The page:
Bumgarner, Posey would love to see Harper join Giants
“I think it’d be a huge addition for us,” Bumgarner said Tuesday as the Giants opened spring training. “He’s obviously a superstar in the game, a young player. I think everybody in here would be pretty damn excited to have him.”
Harper and the Giants met in the free agent slugger’s hometown of Las Vegas last week, and new San Francisco baseball operations chief Farhan Zaidi said the sides had mutual interest.
“I think anybody who plays Major League Baseball would love to have him on their team and that’s no exception here,” Posey said. “The type of player he brings and the passion he brings to the game, if we were lucky enough for it to work out, it’d be great.
“What is he, 26? He’s won an MVP,” Posey said. “That’s pretty much all you need to know.”
“I’ve been part of teams that we won when we probably weren’t supposed to. We’ve seen plenty of other teams do it. Obviously, some guys, like Harper, that’s going to make any team betterm: Bumgarner said. “That’s not to say we couldn’t do it without him. We’ve got the guys and we could do it. It’s all a mentality.”
During the Giants’ fan fest this past weekend, manager Bruce Bochy shared a text message he received from Bumgarner regarding possibly using an “opener” before one of the lefty’s start.
“If you’re using an opener in my game, I’m walking right out of the ballpark,” Bumgarner told Bochy.
“That was more lighthearted,” Bumgarner said Tuesday. “Me and Boch have a good relationship.”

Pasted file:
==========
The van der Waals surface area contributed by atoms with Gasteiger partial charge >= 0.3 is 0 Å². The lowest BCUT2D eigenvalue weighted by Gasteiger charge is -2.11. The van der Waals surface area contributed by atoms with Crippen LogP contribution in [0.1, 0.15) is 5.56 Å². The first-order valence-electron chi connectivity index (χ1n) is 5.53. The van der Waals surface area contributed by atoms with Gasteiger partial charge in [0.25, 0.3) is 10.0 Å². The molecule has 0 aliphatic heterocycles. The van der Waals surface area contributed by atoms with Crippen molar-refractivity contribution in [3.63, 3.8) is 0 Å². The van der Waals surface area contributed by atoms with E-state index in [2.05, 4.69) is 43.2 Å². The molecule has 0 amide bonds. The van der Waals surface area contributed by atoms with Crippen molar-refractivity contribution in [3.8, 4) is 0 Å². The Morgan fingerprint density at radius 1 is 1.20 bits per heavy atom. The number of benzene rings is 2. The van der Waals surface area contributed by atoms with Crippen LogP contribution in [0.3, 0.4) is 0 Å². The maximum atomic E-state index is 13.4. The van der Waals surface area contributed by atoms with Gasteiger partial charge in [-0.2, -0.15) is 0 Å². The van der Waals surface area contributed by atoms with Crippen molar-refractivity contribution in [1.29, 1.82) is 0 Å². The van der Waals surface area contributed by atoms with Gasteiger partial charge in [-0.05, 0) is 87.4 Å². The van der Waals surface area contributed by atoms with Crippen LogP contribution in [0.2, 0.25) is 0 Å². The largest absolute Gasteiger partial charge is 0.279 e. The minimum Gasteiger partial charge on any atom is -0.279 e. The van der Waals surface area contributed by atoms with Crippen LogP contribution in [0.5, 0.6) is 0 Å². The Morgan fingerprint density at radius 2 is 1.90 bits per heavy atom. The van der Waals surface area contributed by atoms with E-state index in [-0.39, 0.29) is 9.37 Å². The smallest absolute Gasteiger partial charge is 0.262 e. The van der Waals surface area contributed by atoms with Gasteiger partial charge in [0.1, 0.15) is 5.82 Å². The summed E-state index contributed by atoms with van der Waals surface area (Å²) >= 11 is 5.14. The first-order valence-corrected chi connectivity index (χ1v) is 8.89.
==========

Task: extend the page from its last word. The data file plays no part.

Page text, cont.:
Asked how he would feel if Bochy tried it, Bumgarner responded: “I didn’t see the Red Sox doing it.”
Boston used its starters in a more traditional way en route to its fourth title in 15 seasons, although they did use Chris Sale and Nathan Eovaldi out of the bullpen in the postseason. Posey joked that he would be willing to tell Bumgarner that someone else would be starting his game — Bumgarner came out of the bullpen to pitch the final five innings of World Series Game 7 against Kansas City in 2014 as the Giants won their third title in five seasons.
“I think a lot of the new age thinking, if you want to call it that, analytics, you have to be open to it,” Posey said. “As time goes by, as players we have to continually evolve. I don’t think anybody expects you to say, ‘OK, I’m going to give up what I’ve done for the last 30 years in baseball and switch to something completely different.’ At the same time, we have to be aware of a lot of variables. What gives us the best chance to win, No. 1. You have to look around and see what is our competition doing — is it working for them. I’m all about winning.”